How can you enjoy the holidays without losing your mind--even if your loved one has dementia or Alzheimer's disease? Life Care Planning Law Firms have plenty of experience in this area. Try these tips to thrive during the most joyous time of the year.
Maintain routines wherever possible. “When you’re caring for a person with dementia, routines are important,” said Rachel Kabb-Effron, a Certified Elder Law Attorney and founder of Kabb Law Firm, a Life Care Planning Law firm in Beachwood, Ohio. “The holidays can throw those routines into chaos. The more you can do to stick to already-established schedules, the better.”
Keep the season short. If the holiday season feels endless to you, imagine how must it feel to the person with dementia. “Your best bet is to keep the holiday contained,” said Carolyn Lechner, who joined Kabb Law as an elder care coordinator in 2015. “Keep festivities to a week or less.”
Manage your expectations. If your elderly mother comes to your house for Christmas dinner at noon and asks to leave at 1 pm, will that ruin the holiday for you? “Though it’s tempting to apply your own expectations to a loved one, it’s important to remember that the holiday is just another day,” Carolyn advised. “If things go wrong, don’t take it personally.”
Be aware of timing. Plan holiday festivities at times when elderly loved ones will be at their best. “It may make more sense to have Thanksgiving dinner in the afternoon or to schedule a separate meal,” said Carolyn, who noted that you always have the option set your own celebration times. “Your elderly mother with Alzheimer’s disease probably won’t realize that the Times Square YouTube video she’s watching at a party you’re having at 1 pm on December 27th was filmed last year. The important thing is that she’s wearing a party hat and throwing confetti.”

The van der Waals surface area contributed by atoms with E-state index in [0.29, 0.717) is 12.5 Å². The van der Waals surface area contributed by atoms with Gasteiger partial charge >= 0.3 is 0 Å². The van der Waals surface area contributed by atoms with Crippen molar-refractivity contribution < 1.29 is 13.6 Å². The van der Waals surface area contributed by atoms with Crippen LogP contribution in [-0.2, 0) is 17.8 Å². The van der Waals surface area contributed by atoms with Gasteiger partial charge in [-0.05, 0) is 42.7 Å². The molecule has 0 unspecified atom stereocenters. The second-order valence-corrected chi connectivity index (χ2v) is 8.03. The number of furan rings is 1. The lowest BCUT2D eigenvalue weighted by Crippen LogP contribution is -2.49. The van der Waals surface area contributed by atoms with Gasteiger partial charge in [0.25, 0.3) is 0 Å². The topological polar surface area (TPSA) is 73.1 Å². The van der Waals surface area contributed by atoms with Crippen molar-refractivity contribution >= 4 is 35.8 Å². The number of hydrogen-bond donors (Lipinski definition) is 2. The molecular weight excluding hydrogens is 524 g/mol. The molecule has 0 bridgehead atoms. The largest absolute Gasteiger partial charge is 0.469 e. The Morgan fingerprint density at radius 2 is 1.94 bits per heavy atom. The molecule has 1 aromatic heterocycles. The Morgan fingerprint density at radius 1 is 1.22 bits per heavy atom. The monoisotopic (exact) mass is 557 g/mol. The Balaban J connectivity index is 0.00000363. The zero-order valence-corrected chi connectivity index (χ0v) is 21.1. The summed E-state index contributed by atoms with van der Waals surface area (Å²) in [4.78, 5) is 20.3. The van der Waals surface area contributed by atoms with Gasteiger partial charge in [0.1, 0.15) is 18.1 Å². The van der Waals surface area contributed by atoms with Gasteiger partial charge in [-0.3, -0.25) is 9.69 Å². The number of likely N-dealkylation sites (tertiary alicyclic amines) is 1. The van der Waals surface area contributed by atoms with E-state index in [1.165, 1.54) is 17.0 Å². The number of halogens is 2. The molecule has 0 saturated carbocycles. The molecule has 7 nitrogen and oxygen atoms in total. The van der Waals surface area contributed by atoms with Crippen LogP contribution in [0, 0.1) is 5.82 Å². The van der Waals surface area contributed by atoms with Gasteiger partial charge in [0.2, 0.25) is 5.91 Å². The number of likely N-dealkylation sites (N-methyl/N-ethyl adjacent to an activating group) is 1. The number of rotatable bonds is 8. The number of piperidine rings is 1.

Plan activities with memories in mind. There are so many things you can do. “Ask elderly loved ones to talk about what the holidays were like when they were young,” suggested Carolyn. “Gather around the piano and sing Christmas carols. Page through family photo albums and reminisce. Listen to classic holiday songs and watch favorite movies. Ask family members to bring their favorite recipes. Bake and decorate holiday cookies together. You’re creating cherished traditions for the whole family.”
Reframe the gift giving process. When buying for a person with dementia, steer clear of traditional gifts. Focus instead on practical items that will make life easier for both the dementia patient and his or her caregivers. And don’t forget that love ones with dementia will feel left out if they can’t give gifts. Before the holiday, take your loved one’s shopping and allow them to participate in the gift-wrapping process.
Step up your support. You're not the only one whose grandma will ruin the holiday. Now is the time to increase your support group meeting attendance.
Focus on the intangibles. The silver lining in the dementia cloud is that it can refocus families on the real meaning of the season. “You don't need big parties, lavish gifts, or elaborate dinners to get into the holiday spirit,” added Rachel. “A celebration can be as simple as a conversation over coffee and holiday cookies. It's about being together.”
Through it all, keep in mind that your kids are watching you interact with your elderly parents. Your actions will teach them that you’re respectful to people with dementia. And if the dementia patient ends up being you down the line, you’ll be in good hands.